Questions Your On-boarding Programme Should Answer

When your new hire has had a month with your organisation if their reasons for joining are not affirmed there is every reason to expect that they are considering other options.

Every organisation has an onboarding process of sorts – their method for integrating new employees into their culture.  The onboarding methods vary from “find your own way” to “follow this precise plan”.  However, according to a Gallup Survey few onboarding systems are effective . . . at least from the perspective of those who are coming onboard.

Gallup analytics found only one in ten employees . . . including managers and leaders . . . strongly agree their organisation does a good job of onboarding new employees.

If the new hire’s reasons for joining your organisation are not affirmed within their first month on the job, they may have other options to explore, or may develop a bad image of your organisation that stays with them as long as they work for you.  Most employees, especially millennials, will not wait a year to feel out an employer’s culture.  That means organisations really need to think deep and long about the purpose.

In real terms, onboarding should do two important things:

  1. Fulfil the promises made during the hiring process
  2. Lay the foundation for long-term engagement and performance.

Here are five questions every new employee needs to have answered for an exceptional onboarding experience:

  • What do we believe in around here?”

Naturally there’s a lot of operational things that must be communicated during induction.  However, all those bitzy things are expressions of your company culture.

How you explain your benefits, time off, and other policies . . . and what those policies actually are . . . tell new hires more about what you actually believe than a PowerPoint slide displaying your core values.

When employees strongly agree that they have a good understanding of “how we do things in this organisation”, they are 4.7 times more likely to strongly agree their on-boarding process was exceptional.

  • “What are my strengths?”

To be successful employees need to know what they are really good at, and what they are not so good at.  Managers and team mates need to know where a new employee can perform well too.

Employers should invest in strengths-based learning and development as part of the onboarding programme.  A genuine investment in new employees sends the message “We care about you.  We want to know you personally.  We want to see you succeed here in the long term”.

Employees who strongly agree they can apply their strengths every day at work are 3.5 times more likely to strongly agree they’re on-board.

  • “What is my role?”

In many cases there is a large difference between the external job advertisement, the internal job description and the work that actually needs to be done.

As a result, only about 50% of employees strongly indicate they know what is expected of them at work.

However, it’s nearly impossible to be successful at something with unclear expectations.  Setting realistic job expectations during the hiring process is important, but line managers play the most important role in setting expectations for new employees.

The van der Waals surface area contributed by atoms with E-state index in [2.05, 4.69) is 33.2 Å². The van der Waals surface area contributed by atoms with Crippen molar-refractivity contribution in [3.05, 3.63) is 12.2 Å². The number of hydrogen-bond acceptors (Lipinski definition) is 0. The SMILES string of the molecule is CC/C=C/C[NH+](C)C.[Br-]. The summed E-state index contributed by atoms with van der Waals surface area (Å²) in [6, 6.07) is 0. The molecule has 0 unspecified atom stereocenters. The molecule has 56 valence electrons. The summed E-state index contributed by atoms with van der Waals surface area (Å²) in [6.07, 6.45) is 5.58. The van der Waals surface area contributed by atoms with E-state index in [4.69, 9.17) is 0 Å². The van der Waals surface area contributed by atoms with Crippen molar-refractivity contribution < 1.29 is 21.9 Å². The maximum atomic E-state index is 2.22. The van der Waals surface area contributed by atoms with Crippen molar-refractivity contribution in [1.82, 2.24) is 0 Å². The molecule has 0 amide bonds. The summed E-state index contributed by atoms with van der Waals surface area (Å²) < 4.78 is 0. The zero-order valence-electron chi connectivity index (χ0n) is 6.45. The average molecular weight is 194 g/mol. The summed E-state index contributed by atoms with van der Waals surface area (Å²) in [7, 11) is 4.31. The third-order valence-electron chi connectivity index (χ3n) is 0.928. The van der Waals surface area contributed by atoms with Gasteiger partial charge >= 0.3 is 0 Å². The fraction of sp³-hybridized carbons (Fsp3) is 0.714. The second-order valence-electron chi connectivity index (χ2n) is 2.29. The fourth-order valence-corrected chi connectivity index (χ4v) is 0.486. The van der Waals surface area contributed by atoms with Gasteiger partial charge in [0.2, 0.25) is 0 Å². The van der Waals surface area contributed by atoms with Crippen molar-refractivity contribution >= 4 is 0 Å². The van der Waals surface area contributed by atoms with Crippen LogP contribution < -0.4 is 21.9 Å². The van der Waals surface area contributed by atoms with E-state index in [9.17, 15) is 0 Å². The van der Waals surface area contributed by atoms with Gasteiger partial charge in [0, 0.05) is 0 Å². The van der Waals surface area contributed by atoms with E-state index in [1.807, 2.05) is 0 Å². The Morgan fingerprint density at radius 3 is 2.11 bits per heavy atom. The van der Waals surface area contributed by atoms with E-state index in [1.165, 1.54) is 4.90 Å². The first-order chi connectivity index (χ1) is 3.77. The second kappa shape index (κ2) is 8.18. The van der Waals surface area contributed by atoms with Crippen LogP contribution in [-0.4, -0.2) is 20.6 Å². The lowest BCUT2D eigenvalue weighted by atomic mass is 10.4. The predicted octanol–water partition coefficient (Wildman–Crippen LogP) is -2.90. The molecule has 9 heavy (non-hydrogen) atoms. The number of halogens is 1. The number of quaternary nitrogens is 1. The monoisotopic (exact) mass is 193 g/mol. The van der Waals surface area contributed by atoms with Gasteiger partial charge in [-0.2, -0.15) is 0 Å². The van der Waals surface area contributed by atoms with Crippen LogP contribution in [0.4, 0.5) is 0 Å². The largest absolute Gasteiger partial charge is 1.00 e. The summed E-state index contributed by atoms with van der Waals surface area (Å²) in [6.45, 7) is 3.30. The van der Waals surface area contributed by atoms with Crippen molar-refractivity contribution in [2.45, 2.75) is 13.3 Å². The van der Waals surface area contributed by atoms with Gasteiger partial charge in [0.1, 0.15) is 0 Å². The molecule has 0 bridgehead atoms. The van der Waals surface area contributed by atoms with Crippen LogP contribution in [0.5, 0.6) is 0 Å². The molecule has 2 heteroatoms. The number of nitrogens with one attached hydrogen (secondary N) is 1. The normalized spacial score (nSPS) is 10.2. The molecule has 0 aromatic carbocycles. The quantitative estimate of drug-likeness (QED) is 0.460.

“When employees strongly agree they are confident in their ability to excel in their role, they are 1.8 times more likely to strongly agree their on-boarding process was exceptional.”

  • Who are my partners?”

Socialisation is an important part of being human  . . . and during starting a new job is no exception.  New employees may feel very welcome in the first week, only to feel increasingly isolated as the weeks increase.

Getting work done depends on collaboration within and across departments.  Each person’s influence on the overall organisation depends on the quality of their partnerships.

New hires can extend their reputation and influence through early interactions with others . . . their reputation can also be hurt if they don’t have the right support partners.

Managers are critical catalysts to relationship building opportunities in the early days of a new hire.  They can be instrumental in expanding a new hires social network through the first year of employment by making introductions and through advocacy.

When employees strongly agree they have partners they can always rely on at work, they are 1.9 times more likely to strongly agree their on-boarding process was exception.

  • What does my future here look like?”

We all have an innate need to learn and grow, particularly today’s millennials, and to see our future opportunities.  This is true, particularly those who see your organisation as a career opportunity rather than a pay cheque.

Onboard is not too soon for managers to have their conversations with employees about their hopes and dreams.

Even if promotions aren’t on the horizon just yet, organisations can align learning and development with onboarding so that when the honeymoon ends, there are plenty of ways to continue to develop professionally.

Employees who strongly agree they have a clear plan for their professional development are 3.5 times more likely to agree that their on-boarding process was exceptional.

When these five questions are answered clearly, it paints a satisfying picture for new employees.

As a result, organisations get the most out of their hard-won talent as quickly as possible.

[The quotations in italics are from a Gallup Survey]